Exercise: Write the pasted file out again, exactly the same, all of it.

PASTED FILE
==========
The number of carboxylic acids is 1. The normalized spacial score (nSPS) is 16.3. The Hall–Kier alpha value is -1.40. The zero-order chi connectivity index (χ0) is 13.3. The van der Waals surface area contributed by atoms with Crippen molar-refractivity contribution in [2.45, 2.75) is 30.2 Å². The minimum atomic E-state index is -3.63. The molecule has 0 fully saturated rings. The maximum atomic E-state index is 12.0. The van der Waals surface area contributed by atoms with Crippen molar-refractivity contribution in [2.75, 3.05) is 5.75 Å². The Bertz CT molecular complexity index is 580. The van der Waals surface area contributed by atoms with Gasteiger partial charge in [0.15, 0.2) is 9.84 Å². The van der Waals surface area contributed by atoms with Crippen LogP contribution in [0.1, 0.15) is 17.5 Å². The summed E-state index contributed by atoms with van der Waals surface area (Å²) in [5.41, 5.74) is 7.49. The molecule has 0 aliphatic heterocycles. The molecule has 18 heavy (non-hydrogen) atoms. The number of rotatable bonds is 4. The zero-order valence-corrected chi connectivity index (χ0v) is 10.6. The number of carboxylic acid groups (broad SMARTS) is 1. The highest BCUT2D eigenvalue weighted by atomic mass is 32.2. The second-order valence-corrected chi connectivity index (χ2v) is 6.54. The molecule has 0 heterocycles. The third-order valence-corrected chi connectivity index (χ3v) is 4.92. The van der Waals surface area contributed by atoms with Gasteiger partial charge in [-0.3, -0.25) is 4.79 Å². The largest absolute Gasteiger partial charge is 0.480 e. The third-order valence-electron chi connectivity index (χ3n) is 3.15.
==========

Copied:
The number of carboxylic acids is 1. The normalized spacial score (nSPS) is 16.3. The Hall–Kier alpha value is -1.40. The zero-order chi connectivity index (χ0) is 13.3. The van der Waals surface area contributed by atoms with Crippen molar-refractivity contribution in [2.45, 2.75) is 30.2 Å². The minimum atomic E-state index is -3.63. The molecule has 0 fully saturated rings. The maximum atomic E-state index is 12.0. The van der Waals surface area contributed by atoms with Crippen molar-refractivity contribution in [2.75, 3.05) is 5.75 Å². The Bertz CT molecular complexity index is 580. The van der Waals surface area contributed by atoms with Gasteiger partial charge in [0.15, 0.2) is 9.84 Å². The van der Waals surface area contributed by atoms with Crippen LogP contribution in [0.1, 0.15) is 17.5 Å². The summed E-state index contributed by atoms with van der Waals surface area (Å²) in [5.41, 5.74) is 7.49. The molecule has 0 aliphatic heterocycles. The molecule has 18 heavy (non-hydrogen) atoms. The number of rotatable bonds is 4. The zero-order valence-corrected chi connectivity index (χ0v) is 10.6. The number of carboxylic acid groups (broad SMARTS) is 1. The highest BCUT2D eigenvalue weighted by atomic mass is 32.2. The second-order valence-corrected chi connectivity index (χ2v) is 6.54. The molecule has 0 heterocycles. The third-order valence-corrected chi connectivity index (χ3v) is 4.92. The van der Waals surface area contributed by atoms with Gasteiger partial charge in [-0.3, -0.25) is 4.79 Å². The largest absolute Gasteiger partial charge is 0.480 e. The third-order valence-electron chi connectivity index (χ3n) is 3.15.